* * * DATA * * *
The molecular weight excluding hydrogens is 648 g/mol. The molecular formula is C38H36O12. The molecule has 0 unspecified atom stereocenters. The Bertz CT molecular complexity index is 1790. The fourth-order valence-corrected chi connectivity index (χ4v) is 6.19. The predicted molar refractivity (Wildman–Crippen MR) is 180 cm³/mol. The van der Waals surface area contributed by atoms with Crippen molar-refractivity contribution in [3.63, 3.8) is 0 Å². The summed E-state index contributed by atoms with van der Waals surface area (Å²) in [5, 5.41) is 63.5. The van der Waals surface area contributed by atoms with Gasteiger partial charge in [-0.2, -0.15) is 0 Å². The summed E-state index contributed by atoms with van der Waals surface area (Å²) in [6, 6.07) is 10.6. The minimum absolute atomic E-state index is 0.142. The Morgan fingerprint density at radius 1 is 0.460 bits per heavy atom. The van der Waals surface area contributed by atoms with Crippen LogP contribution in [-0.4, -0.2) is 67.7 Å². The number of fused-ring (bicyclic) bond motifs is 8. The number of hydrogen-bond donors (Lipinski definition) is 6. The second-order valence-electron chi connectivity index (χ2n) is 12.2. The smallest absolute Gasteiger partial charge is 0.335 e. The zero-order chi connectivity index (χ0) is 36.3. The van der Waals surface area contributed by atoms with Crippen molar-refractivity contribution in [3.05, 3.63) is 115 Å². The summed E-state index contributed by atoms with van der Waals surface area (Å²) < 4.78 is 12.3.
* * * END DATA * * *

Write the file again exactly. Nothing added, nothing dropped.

The molecular weight excluding hydrogens is 648 g/mol. The molecular formula is C38H36O12. The molecule has 0 unspecified atom stereocenters. The Bertz CT molecular complexity index is 1790. The fourth-order valence-corrected chi connectivity index (χ4v) is 6.19. The predicted molar refractivity (Wildman–Crippen MR) is 180 cm³/mol. The van der Waals surface area contributed by atoms with Crippen molar-refractivity contribution in [3.63, 3.8) is 0 Å². The summed E-state index contributed by atoms with van der Waals surface area (Å²) in [5, 5.41) is 63.5. The van der Waals surface area contributed by atoms with Gasteiger partial charge in [-0.2, -0.15) is 0 Å². The summed E-state index contributed by atoms with van der Waals surface area (Å²) in [6, 6.07) is 10.6. The minimum absolute atomic E-state index is 0.142. The Morgan fingerprint density at radius 1 is 0.460 bits per heavy atom. The van der Waals surface area contributed by atoms with Crippen LogP contribution in [-0.4, -0.2) is 67.7 Å². The number of fused-ring (bicyclic) bond motifs is 8. The number of hydrogen-bond donors (Lipinski definition) is 6. The second-order valence-electron chi connectivity index (χ2n) is 12.2. The smallest absolute Gasteiger partial charge is 0.335 e. The zero-order chi connectivity index (χ0) is 36.3. The van der Waals surface area contributed by atoms with Crippen molar-refractivity contribution in [3.05, 3.63) is 115 Å². The summed E-state index contributed by atoms with van der Waals surface area (Å²) < 4.78 is 12.3.